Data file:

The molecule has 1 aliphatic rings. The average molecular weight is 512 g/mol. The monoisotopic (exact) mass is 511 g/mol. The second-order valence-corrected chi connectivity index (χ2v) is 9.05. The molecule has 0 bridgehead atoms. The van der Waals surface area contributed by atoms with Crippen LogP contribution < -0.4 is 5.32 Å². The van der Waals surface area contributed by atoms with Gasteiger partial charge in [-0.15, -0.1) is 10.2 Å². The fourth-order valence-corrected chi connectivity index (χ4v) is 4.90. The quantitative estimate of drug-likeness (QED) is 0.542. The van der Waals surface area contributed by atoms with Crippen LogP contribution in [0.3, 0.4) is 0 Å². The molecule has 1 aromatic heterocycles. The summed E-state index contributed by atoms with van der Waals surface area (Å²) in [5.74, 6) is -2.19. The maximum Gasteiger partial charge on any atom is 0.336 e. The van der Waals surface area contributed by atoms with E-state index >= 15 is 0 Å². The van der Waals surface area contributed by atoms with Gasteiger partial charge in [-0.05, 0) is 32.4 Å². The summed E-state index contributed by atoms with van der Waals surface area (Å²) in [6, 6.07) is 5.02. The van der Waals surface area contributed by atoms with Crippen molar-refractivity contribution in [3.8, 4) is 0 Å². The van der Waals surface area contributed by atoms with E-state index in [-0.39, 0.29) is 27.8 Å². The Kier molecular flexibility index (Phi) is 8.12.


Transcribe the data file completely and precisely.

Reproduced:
The molecule has 1 aliphatic rings. The average molecular weight is 512 g/mol. The monoisotopic (exact) mass is 511 g/mol. The second-order valence-corrected chi connectivity index (χ2v) is 9.05. The molecule has 0 bridgehead atoms. The van der Waals surface area contributed by atoms with Crippen LogP contribution < -0.4 is 5.32 Å². The van der Waals surface area contributed by atoms with Gasteiger partial charge in [-0.15, -0.1) is 10.2 Å². The fourth-order valence-corrected chi connectivity index (χ4v) is 4.90. The quantitative estimate of drug-likeness (QED) is 0.542. The van der Waals surface area contributed by atoms with Crippen LogP contribution in [0.3, 0.4) is 0 Å². The molecule has 1 aromatic heterocycles. The summed E-state index contributed by atoms with van der Waals surface area (Å²) in [5.74, 6) is -2.19. The maximum Gasteiger partial charge on any atom is 0.336 e. The van der Waals surface area contributed by atoms with E-state index >= 15 is 0 Å². The van der Waals surface area contributed by atoms with Gasteiger partial charge in [-0.05, 0) is 32.4 Å². The summed E-state index contributed by atoms with van der Waals surface area (Å²) in [6, 6.07) is 5.02. The van der Waals surface area contributed by atoms with Crippen molar-refractivity contribution in [3.8, 4) is 0 Å². The van der Waals surface area contributed by atoms with E-state index in [-0.39, 0.29) is 27.8 Å². The Kier molecular flexibility index (Phi) is 8.12.